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Re: Re: Speeding up commercial Web applications

by PotPieMan (Hermit)
on May 08, 2003 at 02:31 UTC ( [id://256454] : note . print w/replies, xml ) Need Help??

in reply to Re: Speeding up commercial Web applications
in thread Speeding up commercial Web applications

I apologize for not describing the profile. Out of the ~10 seconds, the breakdown is something like the following:
  • 1 second on startup - database connection, etc.
  • 1-2 seconds on database work
  • 6-7 seconds on "processing"

It's the "processing" step that causes so much trouble, since we can't make major modifications to the code.

And we have definitely thought about buying a better product, or writing one in house. Ugh.

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Re: Re: Re: Speeding up commercial Web applications
by perrin (Chancellor) on May 08, 2003 at 02:46 UTC
    You can probably get it to work under PerlRun. That would completely eliminate the startup time. It won't help with the processing time though. For that, you really have to profile things and change code. The only generic piece of advice I can offer is to run perl 5.6.1 compiled with no threads, since it seems to have better performance than later perl versions.

    Incidentally, FastCGI and SpeedyCGI have the same limitations as mod_perl when running poorly written code. PerlRun does a better job than either of them do at trying to make things work.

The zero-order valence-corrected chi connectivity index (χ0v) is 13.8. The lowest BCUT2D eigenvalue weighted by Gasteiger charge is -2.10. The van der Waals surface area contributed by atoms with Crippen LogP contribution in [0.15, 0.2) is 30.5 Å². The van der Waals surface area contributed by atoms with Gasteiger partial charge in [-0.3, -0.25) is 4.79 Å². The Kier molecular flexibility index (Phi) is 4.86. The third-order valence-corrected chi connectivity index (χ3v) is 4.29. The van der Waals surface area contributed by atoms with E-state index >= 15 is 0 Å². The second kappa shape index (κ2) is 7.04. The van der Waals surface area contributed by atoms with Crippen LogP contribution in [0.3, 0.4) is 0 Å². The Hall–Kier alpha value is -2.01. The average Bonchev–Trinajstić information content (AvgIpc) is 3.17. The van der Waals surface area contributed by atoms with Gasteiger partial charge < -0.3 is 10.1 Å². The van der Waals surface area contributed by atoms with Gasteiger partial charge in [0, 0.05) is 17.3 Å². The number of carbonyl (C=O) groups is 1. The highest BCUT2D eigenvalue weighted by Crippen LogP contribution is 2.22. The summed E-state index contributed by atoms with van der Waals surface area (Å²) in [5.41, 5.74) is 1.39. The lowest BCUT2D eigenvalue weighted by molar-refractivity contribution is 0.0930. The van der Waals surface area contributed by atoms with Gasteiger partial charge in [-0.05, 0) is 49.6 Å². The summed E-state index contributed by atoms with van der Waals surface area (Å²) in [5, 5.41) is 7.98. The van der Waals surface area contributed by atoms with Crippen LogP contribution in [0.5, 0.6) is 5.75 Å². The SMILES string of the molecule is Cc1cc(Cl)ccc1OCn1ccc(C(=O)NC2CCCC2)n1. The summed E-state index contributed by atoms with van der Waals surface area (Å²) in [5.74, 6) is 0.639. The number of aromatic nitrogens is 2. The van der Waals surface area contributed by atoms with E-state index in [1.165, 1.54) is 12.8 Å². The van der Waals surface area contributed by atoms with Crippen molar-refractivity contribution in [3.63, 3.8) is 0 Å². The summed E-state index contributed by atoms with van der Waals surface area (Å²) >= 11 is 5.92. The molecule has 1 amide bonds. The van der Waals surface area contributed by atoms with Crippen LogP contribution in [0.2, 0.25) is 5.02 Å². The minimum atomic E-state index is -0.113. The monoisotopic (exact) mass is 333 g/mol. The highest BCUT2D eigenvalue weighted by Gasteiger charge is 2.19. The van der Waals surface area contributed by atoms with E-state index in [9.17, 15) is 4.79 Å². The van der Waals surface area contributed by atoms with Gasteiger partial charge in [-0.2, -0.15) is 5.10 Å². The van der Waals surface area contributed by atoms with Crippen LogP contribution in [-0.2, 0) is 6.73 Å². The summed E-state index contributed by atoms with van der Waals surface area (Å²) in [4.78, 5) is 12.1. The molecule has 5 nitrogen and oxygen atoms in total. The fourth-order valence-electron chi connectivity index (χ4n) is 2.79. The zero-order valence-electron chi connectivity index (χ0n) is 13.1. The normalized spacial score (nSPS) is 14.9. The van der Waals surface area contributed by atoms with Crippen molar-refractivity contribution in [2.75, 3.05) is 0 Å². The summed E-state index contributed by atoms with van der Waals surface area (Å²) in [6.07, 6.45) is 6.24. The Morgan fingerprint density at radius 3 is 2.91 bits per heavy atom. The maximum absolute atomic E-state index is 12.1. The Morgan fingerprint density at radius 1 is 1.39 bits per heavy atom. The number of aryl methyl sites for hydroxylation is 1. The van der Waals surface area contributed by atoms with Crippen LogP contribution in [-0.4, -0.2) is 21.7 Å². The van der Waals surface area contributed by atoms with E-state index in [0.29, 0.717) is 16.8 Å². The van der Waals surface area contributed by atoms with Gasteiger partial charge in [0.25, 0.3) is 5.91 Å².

Re: Speeding up commercial Web applications
by Abigail-II (Bishop) on May 08, 2003 at 07:33 UTC
    Well, then you can save at most 1 second by changing the program to be both mod_perl (or something similar) aware, and by using some database connection pooling mechanism. You might be able to save a little on the database work by using different indices or a different layout. But that also saves you at most 2 seconds.

    The majority of the possible savings will be from changing the code. But you say you can't make major modifications. There isn't a magical wand you can wave that instantly makes all programs faster. So, I'd say, your task is impossible.


      We are reluctant to make modifications because we want the product to still be the product, if that makes any sense. Along the same lines, investing a lot of programmer time in changing the code now probably means investing a lot of time in changing the code when we upgrade.

      If you can't tell, I don't have much faith in this product.